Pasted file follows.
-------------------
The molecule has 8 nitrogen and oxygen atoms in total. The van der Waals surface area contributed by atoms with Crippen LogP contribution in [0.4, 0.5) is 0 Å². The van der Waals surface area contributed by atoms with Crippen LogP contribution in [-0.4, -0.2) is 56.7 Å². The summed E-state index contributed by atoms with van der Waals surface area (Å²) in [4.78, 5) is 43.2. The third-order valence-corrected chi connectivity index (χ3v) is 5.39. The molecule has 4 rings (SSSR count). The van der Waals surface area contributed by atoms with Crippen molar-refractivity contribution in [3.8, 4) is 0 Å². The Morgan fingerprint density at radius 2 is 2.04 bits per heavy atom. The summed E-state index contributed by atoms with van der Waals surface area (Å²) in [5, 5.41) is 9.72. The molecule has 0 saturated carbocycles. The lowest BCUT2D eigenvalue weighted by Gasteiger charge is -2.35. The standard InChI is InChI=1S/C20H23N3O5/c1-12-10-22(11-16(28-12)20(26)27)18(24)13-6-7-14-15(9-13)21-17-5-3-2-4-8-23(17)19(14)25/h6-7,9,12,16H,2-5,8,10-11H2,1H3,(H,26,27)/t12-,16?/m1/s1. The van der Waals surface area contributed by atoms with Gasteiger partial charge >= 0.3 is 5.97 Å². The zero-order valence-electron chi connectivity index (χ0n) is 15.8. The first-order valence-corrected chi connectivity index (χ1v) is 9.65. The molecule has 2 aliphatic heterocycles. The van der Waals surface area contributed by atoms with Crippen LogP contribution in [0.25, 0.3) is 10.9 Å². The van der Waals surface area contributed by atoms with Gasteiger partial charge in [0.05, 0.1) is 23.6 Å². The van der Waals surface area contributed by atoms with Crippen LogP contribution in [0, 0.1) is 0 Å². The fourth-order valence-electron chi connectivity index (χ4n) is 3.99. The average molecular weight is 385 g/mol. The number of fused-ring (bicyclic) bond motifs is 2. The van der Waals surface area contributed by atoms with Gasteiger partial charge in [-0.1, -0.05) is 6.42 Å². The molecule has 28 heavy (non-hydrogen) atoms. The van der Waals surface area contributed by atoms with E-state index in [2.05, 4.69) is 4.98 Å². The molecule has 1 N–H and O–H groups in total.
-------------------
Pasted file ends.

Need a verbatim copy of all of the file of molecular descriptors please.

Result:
The molecule has 8 nitrogen and oxygen atoms in total. The van der Waals surface area contributed by atoms with Crippen LogP contribution in [0.4, 0.5) is 0 Å². The van der Waals surface area contributed by atoms with Crippen LogP contribution in [-0.4, -0.2) is 56.7 Å². The summed E-state index contributed by atoms with van der Waals surface area (Å²) in [4.78, 5) is 43.2. The third-order valence-corrected chi connectivity index (χ3v) is 5.39. The molecule has 4 rings (SSSR count). The van der Waals surface area contributed by atoms with Crippen molar-refractivity contribution in [3.8, 4) is 0 Å². The Morgan fingerprint density at radius 2 is 2.04 bits per heavy atom. The summed E-state index contributed by atoms with van der Waals surface area (Å²) in [5, 5.41) is 9.72. The molecule has 0 saturated carbocycles. The lowest BCUT2D eigenvalue weighted by Gasteiger charge is -2.35. The standard InChI is InChI=1S/C20H23N3O5/c1-12-10-22(11-16(28-12)20(26)27)18(24)13-6-7-14-15(9-13)21-17-5-3-2-4-8-23(17)19(14)25/h6-7,9,12,16H,2-5,8,10-11H2,1H3,(H,26,27)/t12-,16?/m1/s1. The van der Waals surface area contributed by atoms with Gasteiger partial charge >= 0.3 is 5.97 Å². The zero-order valence-electron chi connectivity index (χ0n) is 15.8. The first-order valence-corrected chi connectivity index (χ1v) is 9.65. The molecule has 2 aliphatic heterocycles. The van der Waals surface area contributed by atoms with Crippen LogP contribution in [0.25, 0.3) is 10.9 Å². The van der Waals surface area contributed by atoms with Gasteiger partial charge in [0.05, 0.1) is 23.6 Å². The van der Waals surface area contributed by atoms with Crippen LogP contribution in [0, 0.1) is 0 Å². The fourth-order valence-electron chi connectivity index (χ4n) is 3.99. The average molecular weight is 385 g/mol. The number of fused-ring (bicyclic) bond motifs is 2. The van der Waals surface area contributed by atoms with Gasteiger partial charge in [-0.1, -0.05) is 6.42 Å². The molecule has 28 heavy (non-hydrogen) atoms. The van der Waals surface area contributed by atoms with E-state index in [2.05, 4.69) is 4.98 Å². The molecule has 1 N–H and O–H groups in total.